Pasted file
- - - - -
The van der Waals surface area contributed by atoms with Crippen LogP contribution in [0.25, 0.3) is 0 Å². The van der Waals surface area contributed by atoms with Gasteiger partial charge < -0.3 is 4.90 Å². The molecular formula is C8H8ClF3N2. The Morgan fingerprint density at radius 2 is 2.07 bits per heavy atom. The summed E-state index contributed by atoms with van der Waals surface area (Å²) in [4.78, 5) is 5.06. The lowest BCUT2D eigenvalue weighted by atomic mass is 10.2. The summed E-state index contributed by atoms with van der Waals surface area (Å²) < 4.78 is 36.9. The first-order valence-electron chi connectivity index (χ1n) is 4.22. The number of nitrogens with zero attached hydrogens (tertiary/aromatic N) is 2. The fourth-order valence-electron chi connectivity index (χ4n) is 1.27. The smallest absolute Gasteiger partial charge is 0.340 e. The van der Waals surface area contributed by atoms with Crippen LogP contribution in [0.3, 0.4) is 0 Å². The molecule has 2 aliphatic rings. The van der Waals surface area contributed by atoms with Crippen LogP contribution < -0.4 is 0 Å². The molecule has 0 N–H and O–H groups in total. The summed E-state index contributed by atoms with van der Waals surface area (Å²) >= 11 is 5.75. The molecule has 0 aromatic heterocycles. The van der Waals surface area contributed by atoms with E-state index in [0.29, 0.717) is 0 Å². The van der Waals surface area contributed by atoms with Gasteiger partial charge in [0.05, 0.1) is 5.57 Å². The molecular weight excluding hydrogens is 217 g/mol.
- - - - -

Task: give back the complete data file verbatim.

The van der Waals surface area contributed by atoms with Crippen LogP contribution in [0.25, 0.3) is 0 Å². The van der Waals surface area contributed by atoms with Gasteiger partial charge < -0.3 is 4.90 Å². The molecular formula is C8H8ClF3N2. The Morgan fingerprint density at radius 2 is 2.07 bits per heavy atom. The summed E-state index contributed by atoms with van der Waals surface area (Å²) in [4.78, 5) is 5.06. The lowest BCUT2D eigenvalue weighted by atomic mass is 10.2. The summed E-state index contributed by atoms with van der Waals surface area (Å²) < 4.78 is 36.9. The first-order valence-electron chi connectivity index (χ1n) is 4.22. The number of nitrogens with zero attached hydrogens (tertiary/aromatic N) is 2. The fourth-order valence-electron chi connectivity index (χ4n) is 1.27. The smallest absolute Gasteiger partial charge is 0.340 e. The van der Waals surface area contributed by atoms with Crippen LogP contribution in [0.3, 0.4) is 0 Å². The molecule has 2 aliphatic rings. The van der Waals surface area contributed by atoms with Crippen LogP contribution < -0.4 is 0 Å². The molecule has 0 N–H and O–H groups in total. The summed E-state index contributed by atoms with van der Waals surface area (Å²) >= 11 is 5.75. The molecule has 0 aromatic heterocycles. The van der Waals surface area contributed by atoms with E-state index in [0.29, 0.717) is 0 Å². The van der Waals surface area contributed by atoms with Gasteiger partial charge in [0.05, 0.1) is 5.57 Å². The molecular weight excluding hydrogens is 217 g/mol.